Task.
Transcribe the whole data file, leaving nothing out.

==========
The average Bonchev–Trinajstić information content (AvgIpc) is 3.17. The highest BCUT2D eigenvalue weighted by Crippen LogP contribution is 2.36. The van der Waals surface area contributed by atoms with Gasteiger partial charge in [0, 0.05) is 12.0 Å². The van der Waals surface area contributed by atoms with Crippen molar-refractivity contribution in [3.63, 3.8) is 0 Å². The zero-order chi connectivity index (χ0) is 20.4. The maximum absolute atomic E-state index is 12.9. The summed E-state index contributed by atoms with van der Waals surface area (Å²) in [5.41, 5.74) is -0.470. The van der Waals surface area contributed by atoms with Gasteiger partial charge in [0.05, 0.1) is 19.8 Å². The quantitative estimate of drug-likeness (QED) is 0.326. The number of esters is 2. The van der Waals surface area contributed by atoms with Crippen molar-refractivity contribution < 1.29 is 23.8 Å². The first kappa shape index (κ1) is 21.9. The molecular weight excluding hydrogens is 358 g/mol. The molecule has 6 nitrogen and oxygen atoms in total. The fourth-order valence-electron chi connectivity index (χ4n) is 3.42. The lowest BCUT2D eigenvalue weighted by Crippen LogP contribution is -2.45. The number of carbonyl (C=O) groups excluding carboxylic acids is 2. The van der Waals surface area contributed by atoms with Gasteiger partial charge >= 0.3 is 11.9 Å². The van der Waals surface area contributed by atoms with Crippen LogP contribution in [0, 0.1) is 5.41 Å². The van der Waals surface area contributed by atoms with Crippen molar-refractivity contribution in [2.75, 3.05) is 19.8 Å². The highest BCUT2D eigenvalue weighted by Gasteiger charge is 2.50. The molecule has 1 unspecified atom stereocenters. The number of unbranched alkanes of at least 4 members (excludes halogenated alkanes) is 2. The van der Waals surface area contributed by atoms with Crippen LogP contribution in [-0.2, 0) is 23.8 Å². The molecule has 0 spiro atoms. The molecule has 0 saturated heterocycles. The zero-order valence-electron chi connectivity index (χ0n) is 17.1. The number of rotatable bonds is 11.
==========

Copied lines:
The average Bonchev–Trinajstić information content (AvgIpc) is 3.17. The highest BCUT2D eigenvalue weighted by Crippen LogP contribution is 2.36. The van der Waals surface area contributed by atoms with Gasteiger partial charge in [0, 0.05) is 12.0 Å². The van der Waals surface area contributed by atoms with Crippen molar-refractivity contribution in [3.63, 3.8) is 0 Å². The zero-order chi connectivity index (χ0) is 20.4. The maximum absolute atomic E-state index is 12.9. The summed E-state index contributed by atoms with van der Waals surface area (Å²) in [5.41, 5.74) is -0.470. The van der Waals surface area contributed by atoms with Gasteiger partial charge in [0.05, 0.1) is 19.8 Å². The quantitative estimate of drug-likeness (QED) is 0.326. The number of esters is 2. The van der Waals surface area contributed by atoms with Crippen molar-refractivity contribution < 1.29 is 23.8 Å². The first kappa shape index (κ1) is 21.9. The molecular weight excluding hydrogens is 358 g/mol. The molecule has 6 nitrogen and oxygen atoms in total. The fourth-order valence-electron chi connectivity index (χ4n) is 3.42. The lowest BCUT2D eigenvalue weighted by Crippen LogP contribution is -2.45. The number of carbonyl (C=O) groups excluding carboxylic acids is 2. The van der Waals surface area contributed by atoms with Gasteiger partial charge >= 0.3 is 11.9 Å². The van der Waals surface area contributed by atoms with Crippen LogP contribution in [0, 0.1) is 5.41 Å². The van der Waals surface area contributed by atoms with Crippen molar-refractivity contribution in [2.75, 3.05) is 19.8 Å². The highest BCUT2D eigenvalue weighted by Gasteiger charge is 2.50. The molecule has 1 unspecified atom stereocenters. The number of unbranched alkanes of at least 4 members (excludes halogenated alkanes) is 2. The van der Waals surface area contributed by atoms with Crippen LogP contribution in [-0.2, 0) is 23.8 Å². The molecule has 0 spiro atoms. The molecule has 0 saturated heterocycles. The zero-order valence-electron chi connectivity index (χ0n) is 17.1. The number of rotatable bonds is 11.